Knowledge is knowing what we do not know. ~ Ralph Waldo Emerson
As we move into the second week of TLO’s palliative radiation treatments, we experienced a few challenges over this past weekend that needed the attention of the hospice nurse. I knew it was just a matter of time before we would enlist their services, it is comforting to know that our ‘friends’ at Hospice of Broward County are just a phone call away.
One of the most important components to being a family caregiver is to know your strengths, and to know your weaknesses. While I know I have a Ph.D. in TLO, I am also aware of my (many) limitations. I’m not a pharmacist, doctor or nurse. Remember: Knowledge is knowing what we do not know. My strength in caregiving is advocacy. Advocacy is without a doubt the most, if not the most important role, of a family caregiver. My Ph.D. in TLO comes in handy when it is time to advocate. We will get to that in just a few!
When a new problem arises, there is no time to guess, wonder out loud, talk about it…it’s time to act. Rather, it is time to advocate! TLO had started to show signs of edema is his feet and ankles on Thursday. Aware that he has congestive heart failure to go along with his myriad health calamities, the extreme edema was something new to his health care puzzle. While I ‘knew’ an additional dose of furosimde would probably be the solution, (as well as elevating his legs), I did not know if adding the additional dose would be appropriate with the new meds that have been prescribed over the last week. A quick call by the Hospice nurse during her home visit on Thursday ensured a quick call to the Doctor to secure the increase the furosimde dosage. Done!
As we moved into Sunday, water continued to build on his feet and ankles. “The edema was getting worse,” I thought. “I am going to call Hospice,” I said to TLO. “What are they going to do for me?” TLO said. “I’m pretty sure they are going to be able to do more than I can do for you at the moment because what is happening right now is just a tad out of my comfort zone,” I said. When the phone rang at Hospice, I was greeted by a warm voice who listened as we talked through a couple of options that might help in this situation. My Ph.D. in TLO comes in handy when debating with him what is the right thing to do.
While there was really no resolution on Sunday to his edema, things started to change on Monday with a few calls and a visit from the hospice Medical Director. It was perfect timing for the doctor to make her home visit as we were able to address first hand not only the edema, but the entire care plan and philosophy of TLO’s care as we move forward in our hospice journey. Having the Doctor in our home for over two hours not only paid medical dividends for TLO, her presence demonstrated to both of us the special care that hospice provides its patients. The doubter of Hospice, TLO became the believer after her visit. “How did you get her to come to the house?” TLO asked. “She came because you’re a special patient,” I retorted!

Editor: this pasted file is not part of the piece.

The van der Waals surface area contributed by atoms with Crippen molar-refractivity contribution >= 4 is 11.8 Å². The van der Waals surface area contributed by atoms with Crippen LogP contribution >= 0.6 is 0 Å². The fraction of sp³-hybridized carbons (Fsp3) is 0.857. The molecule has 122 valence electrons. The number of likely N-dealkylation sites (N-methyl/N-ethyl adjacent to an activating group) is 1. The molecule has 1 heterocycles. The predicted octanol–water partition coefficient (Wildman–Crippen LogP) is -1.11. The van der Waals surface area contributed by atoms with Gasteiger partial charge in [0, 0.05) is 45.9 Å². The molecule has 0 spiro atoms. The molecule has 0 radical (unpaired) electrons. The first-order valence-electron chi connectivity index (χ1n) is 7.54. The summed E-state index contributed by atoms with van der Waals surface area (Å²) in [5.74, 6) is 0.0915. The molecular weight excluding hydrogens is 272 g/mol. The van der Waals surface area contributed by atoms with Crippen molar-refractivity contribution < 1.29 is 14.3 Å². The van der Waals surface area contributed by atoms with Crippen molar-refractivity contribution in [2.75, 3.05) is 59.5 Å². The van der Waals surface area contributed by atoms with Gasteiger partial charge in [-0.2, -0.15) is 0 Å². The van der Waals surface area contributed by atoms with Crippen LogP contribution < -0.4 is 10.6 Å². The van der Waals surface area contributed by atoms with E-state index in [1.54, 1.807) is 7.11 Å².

What amazed me about her visit was not only the care she provided to TLO, but the time that she took to educate me on his meds; the doctor was there for both of us! While going through his meds, the doctor provided me with a ‘cheat sheet’ written out in layman terms so that I would have a better grasp of the new pain meds. Remember the thing about knowledge! Now, I am in a better position to advocate because I’ve gained more knowledge about the process with his new meds.
Advocacy comes in many shapes styles and forms; I’m not the type of advocate who is your face, raises his voice, or creates a scene. However, I will engage professionals, ask questions until I am blue in the face to assure TLO has his what he needs. Often times, we as family caregivers forget that we do have a Ph.D. in the one we care for. Our Ph.D. is just as important as any professional who is on the care-team because we spend the most time with our caree and know them the best. That’s why the role of advocacy is essential in caregiving. Physicians can write prescriptions, nurses can administer treatment, CNAs can provide care, yet the key component to all these professional services is the personal knowledge or rather the Ph.D. the family caregiver’s has on their caree. All these care components have to be in unison for optimal success.
A family caregiver’s Ph.D. usually come just like those professional Ph.D.’s…burning the midnight oil, sleepless nights, worry, stress, etc. A family caregiver’s advocacy is like taking an oral test in school, you have to be prepared for the unexpected, you must show up and give it your best try! Knowing what I don’t know has helped me be a better advocate; having a Ph.D. in TLO is priceless!
Family caregivers, I bet you have a Ph.D, too!
You see…we might have Cancer, but Cancer does not have us!
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